The people of the United States seem to be markedly ambivalent about institutions.
A survey of the history of our nation reveals a perennial tension between a powerful impulse to build and protect public and private institutions and an equal and opposite urge to limit their scope and influence. On the one hand, we respect institutions as carriers of social, political, cultural, and economic stability. On the other, we suspect that institutions are self-perpetuating structures that tend to become ends in themselves and stymie too many attempts to do important things in new ways.
Even when those who take the first view accept some of the institutional critiques offered by those who take the second, they see institutions as a net positive. Likewise, those who take the second view, even if they perceive the value that institutions sometimes bring to common life, often find them to be more cumbersome and unnecessary than they are helpful. In our highly polarized social context, it is perhaps not surprising that the two sides of this tension are frequently held to be mutually exclusive rather than complementary. Only one of them is the right view to adopt. The other one is, to put it charitably, misguided.
Churches, of course, are not immune to this condition. In the Episcopal Church specifically, there are those who remain fiercely dedicated to the project of maintaining the health and vitality of the institutional church, just as there are those who consider institutional structures to be an unhelpful burden that weighs down missional responsiveness to the needs of people as they emerge. The question is one of priority. That is, the question being asked, mostly indirectly and without much nuance, is whether the Episcopal Church is “an institution” or “a movement.”
Theologically, to put the matter this way is to present us with a false choice. The Episcopal Church is not either an institution or a movement, but both an institution and a movement. Or, more accurately, demonstrating their interrelationship, our church, like every church, is a movement that has an institution. Any movement, any dynamic reality that seeks to engage the world, must have the structures and supports in place to allow that engagement to happen. An idea, a vision, has to be embodied in order to be made real and effective, and in order to endure beyond a single generation.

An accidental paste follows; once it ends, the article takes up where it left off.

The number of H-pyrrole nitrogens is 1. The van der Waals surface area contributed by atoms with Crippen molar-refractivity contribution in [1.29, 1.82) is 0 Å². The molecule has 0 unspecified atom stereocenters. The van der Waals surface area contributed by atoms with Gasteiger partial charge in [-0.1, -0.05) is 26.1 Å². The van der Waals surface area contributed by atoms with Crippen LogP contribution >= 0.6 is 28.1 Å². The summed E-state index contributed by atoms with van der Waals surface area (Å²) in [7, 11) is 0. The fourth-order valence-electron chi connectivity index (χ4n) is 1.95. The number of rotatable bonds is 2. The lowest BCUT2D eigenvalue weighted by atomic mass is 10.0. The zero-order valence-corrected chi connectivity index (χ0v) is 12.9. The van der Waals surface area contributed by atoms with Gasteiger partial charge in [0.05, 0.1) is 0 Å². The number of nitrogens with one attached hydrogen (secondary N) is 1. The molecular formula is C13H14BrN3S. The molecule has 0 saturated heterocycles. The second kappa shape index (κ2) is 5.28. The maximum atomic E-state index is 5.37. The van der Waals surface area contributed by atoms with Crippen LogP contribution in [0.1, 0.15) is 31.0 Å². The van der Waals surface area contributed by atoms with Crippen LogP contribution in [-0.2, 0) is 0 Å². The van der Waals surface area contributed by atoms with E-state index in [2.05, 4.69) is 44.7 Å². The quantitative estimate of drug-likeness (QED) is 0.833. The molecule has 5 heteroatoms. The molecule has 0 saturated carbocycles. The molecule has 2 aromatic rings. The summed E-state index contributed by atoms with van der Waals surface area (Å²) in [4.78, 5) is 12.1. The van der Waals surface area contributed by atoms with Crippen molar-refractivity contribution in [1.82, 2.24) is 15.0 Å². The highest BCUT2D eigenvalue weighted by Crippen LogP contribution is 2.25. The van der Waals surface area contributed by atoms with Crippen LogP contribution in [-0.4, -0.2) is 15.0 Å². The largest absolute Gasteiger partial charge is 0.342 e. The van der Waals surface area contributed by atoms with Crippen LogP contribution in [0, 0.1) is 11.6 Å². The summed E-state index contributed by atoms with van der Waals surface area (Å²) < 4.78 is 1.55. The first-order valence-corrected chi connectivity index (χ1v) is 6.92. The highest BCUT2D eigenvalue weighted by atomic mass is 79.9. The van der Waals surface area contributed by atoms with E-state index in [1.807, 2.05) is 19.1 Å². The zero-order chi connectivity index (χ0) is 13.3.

At its best, an institution is the material embodiment of an intention. Church came into being when Jesus’ disciples experienced the resurrection and were charged with witnessing to the difference that event makes in humanity’s life with God and one another. That difference was not only proclaimed but lived out. The new type of relationality that this new movement instantiated led in short order to equally new networks between local communities following The Way. Along these channels there flowed people and resources for the building up of their common life and their mission in and to the world. This is institutional structure. Without it, the seedling church would have shriveled up and died.
The incarnation itself is something like this, too. The Word becomes flesh and, in doing so, loses neither its reality as Word nor as flesh, but instead becomes an enfleshed mode by which God speaks the Word that God is not only to us but as us. The movement by which God goes out of Godself to express the divine identity to finite creatures requires material mediation.
Of course, this analogy, like all analogies, can only be pressed just so far before it breaks down. In this case, it is important to remember that the joining of Godself to human flesh is ultimate and everlasting in a way that purely human embodiments of movements, such as churches, can never be. It is true that the church is not an ultimate, that it is not the church that God has promised to bring to eschatological perfection but the entire creation. Institutions are not, then, ends in themselves. They do not exist for their own sake. This criticism of them is quite right. At the same time, they are indispensable for doing the work we have been given to do as Christ’s disciples. After all, the so-called “institutional church” is the Body of Christ, not metaphorically or symbolically but theologically and, so, really.
The work of the General Convention, it seems to me, is to discern where the part of the movement of God’s Holy Spirit called the Episcopal Church is headed and to build up the institution in a manner that clears the way for it rather than standing in its way. While the institutional expression of this movement—its structures, policies, procedures, and practices—can and should always be critically assessed and reshaped, there is no reason to downplay or neglect its significance in order to emphasize mission. Rather, church can and should be a place where the false choice of institution or movement is replaced with a commitment to aligning institution and movement so that we can actually be the leaven in the dough of the world that, as church, we exist to be.